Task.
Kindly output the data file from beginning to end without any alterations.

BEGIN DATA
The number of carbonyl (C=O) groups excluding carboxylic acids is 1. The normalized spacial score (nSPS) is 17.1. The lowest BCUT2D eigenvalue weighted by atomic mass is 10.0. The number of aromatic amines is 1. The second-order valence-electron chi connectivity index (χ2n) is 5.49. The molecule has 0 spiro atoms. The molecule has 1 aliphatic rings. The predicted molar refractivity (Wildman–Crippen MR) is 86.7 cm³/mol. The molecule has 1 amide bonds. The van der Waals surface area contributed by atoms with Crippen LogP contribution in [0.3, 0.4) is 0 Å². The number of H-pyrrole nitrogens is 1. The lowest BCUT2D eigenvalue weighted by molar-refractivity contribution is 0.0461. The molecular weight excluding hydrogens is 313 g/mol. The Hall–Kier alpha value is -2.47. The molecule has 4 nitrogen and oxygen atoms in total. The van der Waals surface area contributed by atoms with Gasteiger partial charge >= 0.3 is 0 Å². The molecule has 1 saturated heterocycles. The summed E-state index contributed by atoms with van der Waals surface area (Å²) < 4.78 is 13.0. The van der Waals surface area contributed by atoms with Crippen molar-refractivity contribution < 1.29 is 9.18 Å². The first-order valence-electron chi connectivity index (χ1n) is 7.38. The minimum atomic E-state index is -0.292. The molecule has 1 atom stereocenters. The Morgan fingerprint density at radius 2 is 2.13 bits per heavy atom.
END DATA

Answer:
The number of carbonyl (C=O) groups excluding carboxylic acids is 1. The normalized spacial score (nSPS) is 17.1. The lowest BCUT2D eigenvalue weighted by atomic mass is 10.0. The number of aromatic amines is 1. The second-order valence-electron chi connectivity index (χ2n) is 5.49. The molecule has 0 spiro atoms. The molecule has 1 aliphatic rings. The predicted molar refractivity (Wildman–Crippen MR) is 86.7 cm³/mol. The molecule has 1 amide bonds. The van der Waals surface area contributed by atoms with Crippen LogP contribution in [0.3, 0.4) is 0 Å². The number of H-pyrrole nitrogens is 1. The lowest BCUT2D eigenvalue weighted by molar-refractivity contribution is 0.0461. The molecular weight excluding hydrogens is 313 g/mol. The Hall–Kier alpha value is -2.47. The molecule has 4 nitrogen and oxygen atoms in total. The van der Waals surface area contributed by atoms with Gasteiger partial charge >= 0.3 is 0 Å². The molecule has 1 saturated heterocycles. The summed E-state index contributed by atoms with van der Waals surface area (Å²) < 4.78 is 13.0. The van der Waals surface area contributed by atoms with Crippen molar-refractivity contribution < 1.29 is 9.18 Å². The first-order valence-electron chi connectivity index (χ1n) is 7.38. The minimum atomic E-state index is -0.292. The molecule has 1 atom stereocenters. The Morgan fingerprint density at radius 2 is 2.13 bits per heavy atom.